When you take a good look though, you'll see that this really only describes Tempest block. Back then everything was in the cards, with the novel and the comics each only elaborating on certain parts of the story. You even had those storyboards in The Duelist that showed you how all the cards fit together. But already during Urza's block we saw people at Wizards admitting that putting Gerrards mug on every other card was a bad idea and that they were dialing it down. If you go through Apocalypse you'll only find about 15ish cards really showing the story, depending on how broad you define it. Which is about on par with what we see today in Hour of Devastation. Yeah, yeah, HOU only has 5 Storyline Spotlights. But you're not convincing me Razaketh's Rite, Tragic Lesson, Life Goes On and the Defeat cycle don't count!

This change really is for the better. You simply can't tell the whole story through the cards. You don't have enough space in the flavor text to give all the details, and figuring out the right order remains a pain. You really need the guide from The Duelist to figure out the plot, but then you still miss a lot of the nuances of the characters and the dialogue. Only a book or comic can really give you that. Tempest block tried doing just that by splitting the story between cards, magazines, novel and comic, but trying to pump out all of that resulted in a big mess, where you had quite a few inconsistencies between the various versions of the story, while at the same time you were reading some scenes 3 times over. By Invasion block this problem had been solved: the novels were where you could find the actual story, the cards merely served as illustrations and as a way to further flesh out the world. Again, this is quite like today, where the Magic Story articles are the story, the cards the illustrations, and the artbooks flesh out the worlds.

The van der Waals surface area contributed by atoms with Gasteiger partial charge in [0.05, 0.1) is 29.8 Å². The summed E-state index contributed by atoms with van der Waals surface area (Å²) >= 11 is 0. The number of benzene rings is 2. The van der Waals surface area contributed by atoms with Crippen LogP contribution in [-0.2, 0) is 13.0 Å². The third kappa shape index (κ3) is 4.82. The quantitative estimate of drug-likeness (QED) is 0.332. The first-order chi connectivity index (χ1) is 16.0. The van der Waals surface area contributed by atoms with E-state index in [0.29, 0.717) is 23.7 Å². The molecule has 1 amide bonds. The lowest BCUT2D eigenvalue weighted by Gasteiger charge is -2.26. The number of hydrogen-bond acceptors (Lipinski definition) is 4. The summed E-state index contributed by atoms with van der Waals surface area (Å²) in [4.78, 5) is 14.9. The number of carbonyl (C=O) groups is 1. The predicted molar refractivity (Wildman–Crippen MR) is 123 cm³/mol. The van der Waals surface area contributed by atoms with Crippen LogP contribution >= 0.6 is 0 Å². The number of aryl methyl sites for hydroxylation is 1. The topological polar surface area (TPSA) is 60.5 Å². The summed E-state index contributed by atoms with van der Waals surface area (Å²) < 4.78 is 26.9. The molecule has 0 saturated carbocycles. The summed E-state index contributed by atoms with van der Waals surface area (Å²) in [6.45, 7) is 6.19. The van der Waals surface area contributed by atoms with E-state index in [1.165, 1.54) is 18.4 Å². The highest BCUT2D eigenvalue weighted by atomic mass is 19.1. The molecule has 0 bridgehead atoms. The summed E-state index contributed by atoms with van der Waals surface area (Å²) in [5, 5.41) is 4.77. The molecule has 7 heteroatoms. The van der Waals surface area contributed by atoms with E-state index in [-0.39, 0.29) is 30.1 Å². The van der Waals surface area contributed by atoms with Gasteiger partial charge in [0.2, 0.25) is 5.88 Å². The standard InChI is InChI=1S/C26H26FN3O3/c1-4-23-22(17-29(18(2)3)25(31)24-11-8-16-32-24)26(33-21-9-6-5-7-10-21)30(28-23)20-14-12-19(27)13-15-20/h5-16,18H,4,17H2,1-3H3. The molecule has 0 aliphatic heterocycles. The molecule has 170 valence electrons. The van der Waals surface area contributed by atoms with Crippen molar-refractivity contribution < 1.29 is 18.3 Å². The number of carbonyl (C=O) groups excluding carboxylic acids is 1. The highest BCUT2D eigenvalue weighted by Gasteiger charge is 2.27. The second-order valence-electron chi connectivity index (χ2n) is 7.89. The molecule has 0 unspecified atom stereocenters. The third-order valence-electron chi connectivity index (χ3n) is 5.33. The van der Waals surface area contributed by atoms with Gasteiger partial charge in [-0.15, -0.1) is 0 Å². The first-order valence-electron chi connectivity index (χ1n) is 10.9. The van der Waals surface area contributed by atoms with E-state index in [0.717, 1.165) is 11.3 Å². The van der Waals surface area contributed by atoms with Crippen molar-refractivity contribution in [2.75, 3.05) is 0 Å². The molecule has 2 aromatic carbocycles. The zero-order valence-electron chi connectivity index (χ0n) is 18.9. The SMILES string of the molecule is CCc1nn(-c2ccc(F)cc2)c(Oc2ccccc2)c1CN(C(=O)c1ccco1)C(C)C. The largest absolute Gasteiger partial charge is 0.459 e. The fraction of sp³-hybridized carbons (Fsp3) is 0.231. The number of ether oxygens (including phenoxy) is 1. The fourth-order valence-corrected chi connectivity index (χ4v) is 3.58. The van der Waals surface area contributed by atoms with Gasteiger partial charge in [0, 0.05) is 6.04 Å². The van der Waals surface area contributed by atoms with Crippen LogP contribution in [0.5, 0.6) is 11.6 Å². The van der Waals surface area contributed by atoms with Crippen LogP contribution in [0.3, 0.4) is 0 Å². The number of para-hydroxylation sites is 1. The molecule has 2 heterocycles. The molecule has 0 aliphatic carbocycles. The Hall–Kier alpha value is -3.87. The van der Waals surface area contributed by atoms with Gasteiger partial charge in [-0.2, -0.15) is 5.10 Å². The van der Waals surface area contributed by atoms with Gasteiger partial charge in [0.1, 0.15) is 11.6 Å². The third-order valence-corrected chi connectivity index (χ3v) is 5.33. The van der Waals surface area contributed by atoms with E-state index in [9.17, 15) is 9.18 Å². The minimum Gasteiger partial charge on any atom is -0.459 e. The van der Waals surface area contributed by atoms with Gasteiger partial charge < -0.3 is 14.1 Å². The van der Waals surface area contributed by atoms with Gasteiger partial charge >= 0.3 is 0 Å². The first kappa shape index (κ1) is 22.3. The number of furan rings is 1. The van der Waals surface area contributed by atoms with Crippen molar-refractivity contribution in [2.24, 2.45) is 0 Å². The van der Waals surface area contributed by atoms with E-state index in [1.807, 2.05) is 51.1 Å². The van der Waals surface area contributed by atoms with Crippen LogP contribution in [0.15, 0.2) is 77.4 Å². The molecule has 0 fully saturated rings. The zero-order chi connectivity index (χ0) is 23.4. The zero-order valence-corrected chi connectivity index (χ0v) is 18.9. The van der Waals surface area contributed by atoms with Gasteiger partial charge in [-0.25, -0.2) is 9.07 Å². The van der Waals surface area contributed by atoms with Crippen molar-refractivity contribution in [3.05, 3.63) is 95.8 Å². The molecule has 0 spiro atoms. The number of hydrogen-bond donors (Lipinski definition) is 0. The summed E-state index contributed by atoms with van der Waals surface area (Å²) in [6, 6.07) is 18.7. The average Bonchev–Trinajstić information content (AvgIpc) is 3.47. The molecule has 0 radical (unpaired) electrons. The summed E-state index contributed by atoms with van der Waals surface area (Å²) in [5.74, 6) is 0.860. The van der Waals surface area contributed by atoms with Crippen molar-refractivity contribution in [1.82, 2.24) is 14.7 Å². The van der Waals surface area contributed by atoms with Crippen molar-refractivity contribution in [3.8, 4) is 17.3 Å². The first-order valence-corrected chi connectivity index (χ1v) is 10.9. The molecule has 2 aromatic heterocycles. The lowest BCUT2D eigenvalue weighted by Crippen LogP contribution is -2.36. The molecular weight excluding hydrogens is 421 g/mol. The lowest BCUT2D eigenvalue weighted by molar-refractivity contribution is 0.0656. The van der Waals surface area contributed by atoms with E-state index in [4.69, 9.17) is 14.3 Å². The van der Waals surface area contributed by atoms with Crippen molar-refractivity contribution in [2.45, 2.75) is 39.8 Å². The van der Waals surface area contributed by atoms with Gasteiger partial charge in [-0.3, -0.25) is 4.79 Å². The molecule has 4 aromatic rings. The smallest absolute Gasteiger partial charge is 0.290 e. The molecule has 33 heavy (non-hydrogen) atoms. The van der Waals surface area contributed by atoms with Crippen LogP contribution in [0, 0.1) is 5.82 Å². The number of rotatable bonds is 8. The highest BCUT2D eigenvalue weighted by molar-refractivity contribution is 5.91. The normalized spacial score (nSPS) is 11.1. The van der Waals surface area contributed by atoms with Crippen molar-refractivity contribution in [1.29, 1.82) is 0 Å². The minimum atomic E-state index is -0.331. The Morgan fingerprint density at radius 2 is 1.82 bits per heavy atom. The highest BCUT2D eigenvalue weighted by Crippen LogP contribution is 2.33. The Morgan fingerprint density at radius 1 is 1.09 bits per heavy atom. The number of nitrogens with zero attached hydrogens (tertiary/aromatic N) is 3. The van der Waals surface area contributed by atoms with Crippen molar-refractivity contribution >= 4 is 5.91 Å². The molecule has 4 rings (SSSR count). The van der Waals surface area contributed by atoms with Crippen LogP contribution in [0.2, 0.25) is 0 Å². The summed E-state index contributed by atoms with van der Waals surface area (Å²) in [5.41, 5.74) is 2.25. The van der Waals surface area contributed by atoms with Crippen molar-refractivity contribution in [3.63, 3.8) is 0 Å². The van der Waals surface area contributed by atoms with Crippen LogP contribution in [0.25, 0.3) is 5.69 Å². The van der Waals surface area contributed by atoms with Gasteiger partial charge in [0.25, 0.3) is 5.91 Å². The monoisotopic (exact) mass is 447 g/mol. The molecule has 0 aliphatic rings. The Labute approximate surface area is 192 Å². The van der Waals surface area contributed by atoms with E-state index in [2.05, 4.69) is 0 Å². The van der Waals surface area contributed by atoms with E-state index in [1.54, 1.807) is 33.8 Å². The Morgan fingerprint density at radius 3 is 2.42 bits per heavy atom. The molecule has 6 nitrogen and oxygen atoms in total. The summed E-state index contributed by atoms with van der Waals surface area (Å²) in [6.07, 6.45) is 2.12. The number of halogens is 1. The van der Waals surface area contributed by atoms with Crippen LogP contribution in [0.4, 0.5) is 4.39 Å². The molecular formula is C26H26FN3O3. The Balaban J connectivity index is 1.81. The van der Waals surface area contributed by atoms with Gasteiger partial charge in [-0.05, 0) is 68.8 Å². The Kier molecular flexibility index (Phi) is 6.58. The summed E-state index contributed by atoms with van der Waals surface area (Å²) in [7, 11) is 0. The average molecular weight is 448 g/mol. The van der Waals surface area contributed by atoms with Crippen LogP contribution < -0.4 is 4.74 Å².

That seems to me to be the best way to go about things, so I'm really happy Wizards has returned to this idea. Format-wise the Weatherlight Saga was a grand experiment, that seemed to have good results at its end, so it's a shame Wizards decided to retire it for so long afterwards.


AS A WAY OF LOOKING AT CONTINUITY
We can tell a similar story when it comes to the way continuity was handled during the Weatherlight Saga. It is often simplified as a golden age of continuity, wedged in between the pre-revisionist era (which was supposedly completely self-contradictory and stricken from continuity by the start of the Weatherlight Saga anyway) and the planeshopping era (In which each story stood alone with only some minor links to the larger Multiverse). But this is just as much an oversimplification as saying the entire Weatherlight Saga was told in the Tempest format.

While looking at the pre-revisionist era we already saw that its continuity errors have been vastly overstated. Yes, the first few Harper Prism novels couldn't figure out what a planeswalker was supposed to be like, but by the end of the era everything seemed to be wrapped up in one nicely consistent and interconnected continuity. And when looking at Mirage and Tempest block we saw that there never was a clear divide between pre-rev and revisionist continuity. Late pre-rev flows directly into early-Weatherlight. And while we did get stuff like the Ice Age cycle completely screwing up the continuity of the Ice Age comics, we also get references to Estark and Empress Galina as late as Myths of Magic and Invasion. Heck, even The Eternal Ice, while clashing horribly with the comic, went out of its way to make sure it matched with Feast of Kjeld!

As for Wizards suddenly making an effort to make sure everything fit together and thus creating a perfect continuity...
  • The prologue of Planeswalker ret-cons the time, and thereby the tone, of the epilogue of The Brothers' War.
  • Planeswalker makes Gix Thran, even though he didn't know who the Thran were in The Brothers' War.
  • Planeswalker says it happens in 3437 AR, but Time Streams ret-cons that date to earlier.
  • Urza's block makes Tolaria the birthplace of the Legacy, while Rath and Storm showed the island as knowing nothing about artifice.